I wouldn’t at all be surprised if a door was opened for some last night. Sure, the majority will go on in their beliefs as if nothing ever happened. But others……

It reminds of when the Apostle Paul, the greatest Christian missionary in history, spoke to the intellectual elite in Athens at the Areopagus. He provided a flawless Christian apologetic. And at the end, we’re told, “When they heard about the resurrection of the dead, some of them sneered, but others said, ‘We want to hear you again on this subject.’…..Some of the people became followers of Paul and believed.” (Acts 17:32,34) In other words, some persisted in non-belief. But others came to faith in Jesus.

blog - Creation Debate 3I will indeed remember where I was and what I was wearing the night Ken Ham, in front of millions, looked down the barrel of the academic shotgun and said, “Yes, I believe Creation is a viable model of origins in today’s modern scientific era.”

For Further Reading…

Since I’ve already received a number of emails on this, I wanted to take a moment to address the noticeable arguments Ken Ham didn’t make, things I was hoping he would say, convincing arguments which I’ve heard Ham himself use before. I can only guess as to the reason why he didn’t use some of them, but since he’s such an experienced debater, I can’t imagine it was because he “just didn’t think of them.” I think it was more calculated than that. I think Ham made a conscious effort to use the tools which only scientists themselves would want to use, i.e. non-philosophical arguments.

Nonetheless, I wanted to jot down here a couple of things I was perhaps surprised he didn’t say. I’m sure he had good reasons. He’s a more skilled debater than me and he’s likely the best Young Earth Creation defender on the planet. But here’s the things I was wishing he would’ve said, or at least made a bigger point of …

  •  When making his initial presentation, I wish he would have more adamantly made the case that yes, biblical creation does require faith (belief in things unseen), but that Darwinian evolution requires just as much faith. “Faith” is one of those words used with some disdain to describe Christians, and many evolutionists are painfully unaware that they are accepting truths by faith (assumptions) too.
  • I wish Ham would have pointed out the convenient reasons why so many in the scientific community would want to deny biblical creation – i.e. the lack of moral accountability. Again, this is a philosophical argument, not a scientific one, but still one that I don’t know many scientists have carefully thought through.
  • I wish Ham would have done more with the 2nd Law of Thermodynamics question (Q. 8 in the Q&A round). While Ham mentioned that energy doesn’t simply provide life, he didn’t really expound on observations of nature moving from order to disorder without intervention.
  • Nye at one point mentioned “I’m not a theologian.” Still, he said so many things that indicated to me he hasn’t ever really even studied the Bible as an adult, in any sort of extensive way. For instance, in Q&A question 11, he commented on Ham picking and choosing which portions of the Bible he wanted to believe. This is a common criticism of non-believers who have heard bits and pieces of the Bible and really haven’t carefully thought through the laws of the Old Testament or why some of those laws would apply exclusively to the Israelites and why some would have lasting principles attached to them. Ham only had a minute or so, but I wish he would have given more time to explaining how he’s not cherry-picking passages. He used the phrase “let Scripture interpret Scripture,” which is a big biblical interpretation point, but perhaps simply didn’t have enough time to expound on it.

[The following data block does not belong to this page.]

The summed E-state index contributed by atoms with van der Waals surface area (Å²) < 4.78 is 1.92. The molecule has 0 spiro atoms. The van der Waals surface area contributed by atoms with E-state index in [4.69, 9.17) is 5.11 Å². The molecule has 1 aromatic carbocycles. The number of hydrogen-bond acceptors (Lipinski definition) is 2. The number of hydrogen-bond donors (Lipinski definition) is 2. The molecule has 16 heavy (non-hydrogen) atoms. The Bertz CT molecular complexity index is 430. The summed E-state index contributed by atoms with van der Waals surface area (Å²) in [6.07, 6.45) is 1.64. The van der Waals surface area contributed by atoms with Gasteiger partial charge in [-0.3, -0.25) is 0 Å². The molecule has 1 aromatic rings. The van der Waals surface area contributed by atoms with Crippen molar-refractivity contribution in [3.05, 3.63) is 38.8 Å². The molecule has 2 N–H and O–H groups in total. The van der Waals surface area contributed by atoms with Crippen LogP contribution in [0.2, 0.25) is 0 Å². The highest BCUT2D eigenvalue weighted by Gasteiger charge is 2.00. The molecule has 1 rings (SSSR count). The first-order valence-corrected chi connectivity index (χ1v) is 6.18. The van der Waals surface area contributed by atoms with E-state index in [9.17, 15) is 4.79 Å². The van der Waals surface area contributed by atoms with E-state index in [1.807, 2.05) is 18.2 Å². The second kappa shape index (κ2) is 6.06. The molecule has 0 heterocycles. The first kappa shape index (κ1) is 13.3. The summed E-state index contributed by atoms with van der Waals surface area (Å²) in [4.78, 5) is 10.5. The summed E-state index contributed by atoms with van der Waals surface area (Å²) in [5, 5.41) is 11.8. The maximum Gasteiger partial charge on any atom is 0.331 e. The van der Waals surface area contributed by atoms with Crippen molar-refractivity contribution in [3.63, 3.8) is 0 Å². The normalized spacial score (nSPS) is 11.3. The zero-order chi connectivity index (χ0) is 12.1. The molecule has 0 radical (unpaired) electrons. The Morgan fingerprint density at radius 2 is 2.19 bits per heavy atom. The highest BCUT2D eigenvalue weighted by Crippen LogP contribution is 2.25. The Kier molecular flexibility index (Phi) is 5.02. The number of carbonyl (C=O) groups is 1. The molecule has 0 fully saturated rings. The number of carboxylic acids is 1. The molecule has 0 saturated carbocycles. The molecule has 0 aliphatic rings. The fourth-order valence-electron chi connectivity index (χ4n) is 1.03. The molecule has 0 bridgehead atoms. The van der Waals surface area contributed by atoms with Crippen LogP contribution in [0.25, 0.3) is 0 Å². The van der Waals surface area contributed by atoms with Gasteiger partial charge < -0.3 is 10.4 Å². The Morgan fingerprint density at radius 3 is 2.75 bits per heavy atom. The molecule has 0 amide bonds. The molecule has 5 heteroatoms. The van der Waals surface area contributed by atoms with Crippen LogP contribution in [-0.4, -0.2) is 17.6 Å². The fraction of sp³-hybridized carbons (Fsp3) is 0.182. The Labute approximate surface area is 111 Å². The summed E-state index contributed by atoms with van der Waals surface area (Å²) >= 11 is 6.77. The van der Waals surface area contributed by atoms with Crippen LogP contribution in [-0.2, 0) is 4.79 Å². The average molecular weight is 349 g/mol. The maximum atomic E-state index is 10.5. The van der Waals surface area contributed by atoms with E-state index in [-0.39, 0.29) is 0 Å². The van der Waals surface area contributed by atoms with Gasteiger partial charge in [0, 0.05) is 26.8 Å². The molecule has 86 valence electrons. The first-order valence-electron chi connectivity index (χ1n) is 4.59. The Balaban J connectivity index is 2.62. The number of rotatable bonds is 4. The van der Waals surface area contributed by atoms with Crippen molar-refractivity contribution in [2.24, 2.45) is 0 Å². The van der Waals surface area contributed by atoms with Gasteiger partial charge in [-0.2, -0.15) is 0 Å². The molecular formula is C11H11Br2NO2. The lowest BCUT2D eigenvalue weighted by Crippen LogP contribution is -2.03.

• I wish Ham would have pointed out the implications of an overarching evolutionary “survival of the fittest” mentality on human morals. For instance, if a large oppressive nation devours a smaller, weaker, poorer nation, evolutionists should logically never feel sensitive toward the weaker nation since this is simply the propagation of the species.
  • I wish Ham would have clearly stated that the Bible is unique in that everyone thinks they know what it basically teaches even though so many have never studied it in any depth before. There appears to be some sort of inherent aversion to it that is fundamental to understanding the different conclusions that are being drawn from the same observed data.
  • As many pointed out to me, I wish Ham would have used the “Appearance of Age” argument. This is the  biblical teaching that everything in the biblical creation account was created to look older than what it actually was. Plants were mature, i.e. “seed-bearing.” Humans were adult. Again, it’s not necessarily a scientific argument, but it is an argument that causes plenty who haven’t thought of it to pause and say, “Hmm. That’s interesting. The earth may LOOK 13.7 billion years old without necessarily being 13.7 billion years old.”

All of that said. Let me just reiterate that Ken Ham is THE MAN. I’m so incredibly proud of his performance from last night. Much more than my opinion though, I have to believe that from above he received a “Well done, good and faithful servant!” (Matt. 25:21, 23)